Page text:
Texas initiates grant application process to invest $20 million in ARPA funds to build health centers in underserved communities
The Texas Department of State Health Services (DSHS) has opened grant application submissions for its Federally Qualified Health Center (FQHC) Incubator Program. The program grants will aid eligible nonprofit and public health care providers in expanding services to underserved and uninsured Texans.
“Supporting people’s access to quality health care is part of DSHS’s mission to improve the health and well-being of Texans,” said DSHS Commissioner John Hellerstedt, MD. “This funding will further that goal in communities across Texas.”
In its last session, the Texas Legislature appropriated $20 million in American Rescue Plan Act (ARPA) funds to support the program. There are more than 600 community clinics offering free health care services statewide, many of which are FQHCs. These and other nonprofit or public entities providing primary care services are eligible to apply to receive funding through these ARPA funds.
The awarded funds can be used for a variety of health care improvements, including purchasing new equipment, adding staff to increase services, and expanding buildings to serve more patients. Providers that are not FQHCs can use the funds to apply to become federally qualified.
“Federally Qualified Health Centers are a valuable support for people who need essential medical care but live in areas where resources are scarce and access can be challenging,” State Sen. Robert Nichols (R – Jacksonville) said. “Once they are up and running, they operate without local or state financial support. These grants are intended to bridge the gap between start-up cost and full certification to enable the program to expand in Texas. FQHCs serve a pivotal role in our health care system, and I was very happy funding for the incubator program was secured.”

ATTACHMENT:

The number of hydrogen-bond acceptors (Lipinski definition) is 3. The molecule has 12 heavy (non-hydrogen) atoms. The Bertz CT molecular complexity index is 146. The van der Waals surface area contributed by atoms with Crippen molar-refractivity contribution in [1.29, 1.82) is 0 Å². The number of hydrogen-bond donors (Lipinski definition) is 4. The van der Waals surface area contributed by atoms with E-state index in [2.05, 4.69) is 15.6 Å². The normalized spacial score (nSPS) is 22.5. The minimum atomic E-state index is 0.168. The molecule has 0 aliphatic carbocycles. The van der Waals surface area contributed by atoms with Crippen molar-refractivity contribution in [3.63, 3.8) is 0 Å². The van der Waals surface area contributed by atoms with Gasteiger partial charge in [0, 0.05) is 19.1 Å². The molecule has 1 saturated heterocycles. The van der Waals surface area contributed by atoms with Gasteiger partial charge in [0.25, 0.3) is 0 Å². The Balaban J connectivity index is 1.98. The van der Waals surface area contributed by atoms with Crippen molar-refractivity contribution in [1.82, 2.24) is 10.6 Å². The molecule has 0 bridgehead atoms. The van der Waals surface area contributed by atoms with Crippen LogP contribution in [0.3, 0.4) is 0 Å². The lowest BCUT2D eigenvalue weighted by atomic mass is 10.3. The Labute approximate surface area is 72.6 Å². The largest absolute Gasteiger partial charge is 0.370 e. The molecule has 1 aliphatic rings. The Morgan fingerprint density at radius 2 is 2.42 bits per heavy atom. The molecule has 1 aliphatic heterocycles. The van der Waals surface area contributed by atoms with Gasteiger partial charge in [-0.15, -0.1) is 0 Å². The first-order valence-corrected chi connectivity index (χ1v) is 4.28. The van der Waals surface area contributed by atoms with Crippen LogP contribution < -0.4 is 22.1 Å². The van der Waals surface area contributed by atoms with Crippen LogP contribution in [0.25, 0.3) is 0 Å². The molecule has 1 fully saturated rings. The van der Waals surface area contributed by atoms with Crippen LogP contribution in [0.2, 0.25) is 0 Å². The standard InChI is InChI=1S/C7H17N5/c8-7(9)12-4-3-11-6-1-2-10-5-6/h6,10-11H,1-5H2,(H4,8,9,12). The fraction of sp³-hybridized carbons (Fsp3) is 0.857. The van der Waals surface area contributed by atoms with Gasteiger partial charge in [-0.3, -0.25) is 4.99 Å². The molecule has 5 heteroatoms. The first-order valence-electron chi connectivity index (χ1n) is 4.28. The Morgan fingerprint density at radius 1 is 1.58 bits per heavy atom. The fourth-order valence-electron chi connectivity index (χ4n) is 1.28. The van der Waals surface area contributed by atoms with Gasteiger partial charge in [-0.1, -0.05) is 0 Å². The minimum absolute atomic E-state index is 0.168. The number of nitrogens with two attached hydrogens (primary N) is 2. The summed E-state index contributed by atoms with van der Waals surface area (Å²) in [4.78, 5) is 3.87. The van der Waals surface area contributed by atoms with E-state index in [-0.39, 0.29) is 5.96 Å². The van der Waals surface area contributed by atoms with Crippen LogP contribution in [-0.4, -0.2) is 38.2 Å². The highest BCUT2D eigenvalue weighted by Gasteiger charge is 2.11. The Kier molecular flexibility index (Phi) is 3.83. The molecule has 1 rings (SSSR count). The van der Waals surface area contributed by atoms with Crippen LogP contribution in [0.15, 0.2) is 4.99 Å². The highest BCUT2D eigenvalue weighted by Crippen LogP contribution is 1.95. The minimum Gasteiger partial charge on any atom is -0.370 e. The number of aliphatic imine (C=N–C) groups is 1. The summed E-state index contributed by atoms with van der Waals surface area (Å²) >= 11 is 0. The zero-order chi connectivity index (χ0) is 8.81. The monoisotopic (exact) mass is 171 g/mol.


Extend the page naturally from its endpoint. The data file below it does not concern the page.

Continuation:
Existing FQHCs and look-alikes can receive up to $500,000 in grants while the maximum award of $1 million will be given to select nonprofit organizations and governmental entities that are not FQHCs but provide primary care services and are also transitioning to become FQHCs.
“I am proud to have secured funding for the FQHC Incubator Program,” State Rep. Tom Oliverson (R – Cypress) said. “These grants will help deserving nonprofit health care organizations—like TOMAGWA (HealthCare Ministries) in my district—that are in the process of applying to become a Federally Qualified Health Center. I am excited about the opportunity these grants will create by promoting and supporting new nonprofit and public entities through the FQHC development process.”
The government’s grant program joins similar efforts in the private sector as numerous health care organizations in the state are pursuing their own community health grant programs. Texas Health Resources is investing $8 million in its 3rd grant cycle and will have invested $18.2 million in community health grants by next year. Episcopal Health Foundation (EHF) has awarded $21 million in grants to community-based organizations and clinics across the state that are addressing social determinants of health.
Open enrollment for the incubator program is on a first-come, first-served basis and will close on December 31st, 2022, or until funding is exhausted. All funded activities must be completed by Aug. 31st, 2023, to receive the full contracted amounts. Grant applications can be requested online and eligible entities can learn more about the process through a recorded webinar outlining the program.